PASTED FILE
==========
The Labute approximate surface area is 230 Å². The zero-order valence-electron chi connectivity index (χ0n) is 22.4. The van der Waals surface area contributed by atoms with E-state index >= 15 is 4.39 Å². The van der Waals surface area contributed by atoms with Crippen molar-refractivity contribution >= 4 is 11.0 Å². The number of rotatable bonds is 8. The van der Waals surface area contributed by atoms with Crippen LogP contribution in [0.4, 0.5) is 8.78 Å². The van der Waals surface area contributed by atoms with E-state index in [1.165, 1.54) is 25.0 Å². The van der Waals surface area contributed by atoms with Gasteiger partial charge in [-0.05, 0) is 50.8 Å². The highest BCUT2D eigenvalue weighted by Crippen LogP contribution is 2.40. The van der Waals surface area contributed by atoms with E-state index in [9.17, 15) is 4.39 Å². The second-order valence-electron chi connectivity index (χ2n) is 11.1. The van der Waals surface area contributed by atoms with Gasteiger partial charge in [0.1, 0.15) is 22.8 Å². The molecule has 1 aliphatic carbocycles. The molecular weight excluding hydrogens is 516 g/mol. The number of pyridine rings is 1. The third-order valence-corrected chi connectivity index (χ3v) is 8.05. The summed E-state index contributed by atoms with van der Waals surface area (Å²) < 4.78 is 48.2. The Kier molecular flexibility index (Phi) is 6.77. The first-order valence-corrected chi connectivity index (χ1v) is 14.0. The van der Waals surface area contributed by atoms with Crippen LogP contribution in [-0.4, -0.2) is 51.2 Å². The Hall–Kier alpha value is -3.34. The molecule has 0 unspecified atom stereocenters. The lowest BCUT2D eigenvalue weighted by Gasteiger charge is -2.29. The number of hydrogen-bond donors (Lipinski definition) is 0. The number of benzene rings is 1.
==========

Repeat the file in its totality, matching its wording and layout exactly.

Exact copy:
The Labute approximate surface area is 230 Å². The zero-order valence-electron chi connectivity index (χ0n) is 22.4. The van der Waals surface area contributed by atoms with E-state index >= 15 is 4.39 Å². The van der Waals surface area contributed by atoms with Crippen molar-refractivity contribution >= 4 is 11.0 Å². The number of rotatable bonds is 8. The van der Waals surface area contributed by atoms with Crippen LogP contribution in [0.4, 0.5) is 8.78 Å². The van der Waals surface area contributed by atoms with E-state index in [1.165, 1.54) is 25.0 Å². The van der Waals surface area contributed by atoms with Gasteiger partial charge in [-0.05, 0) is 50.8 Å². The highest BCUT2D eigenvalue weighted by Crippen LogP contribution is 2.40. The van der Waals surface area contributed by atoms with E-state index in [9.17, 15) is 4.39 Å². The second-order valence-electron chi connectivity index (χ2n) is 11.1. The van der Waals surface area contributed by atoms with Gasteiger partial charge in [0.1, 0.15) is 22.8 Å². The molecule has 1 aliphatic carbocycles. The molecular weight excluding hydrogens is 516 g/mol. The number of pyridine rings is 1. The third-order valence-corrected chi connectivity index (χ3v) is 8.05. The summed E-state index contributed by atoms with van der Waals surface area (Å²) < 4.78 is 48.2. The Kier molecular flexibility index (Phi) is 6.77. The first-order valence-corrected chi connectivity index (χ1v) is 14.0. The van der Waals surface area contributed by atoms with Crippen LogP contribution in [-0.4, -0.2) is 51.2 Å². The Hall–Kier alpha value is -3.34. The molecule has 0 unspecified atom stereocenters. The lowest BCUT2D eigenvalue weighted by Gasteiger charge is -2.29. The number of hydrogen-bond donors (Lipinski definition) is 0. The number of benzene rings is 1.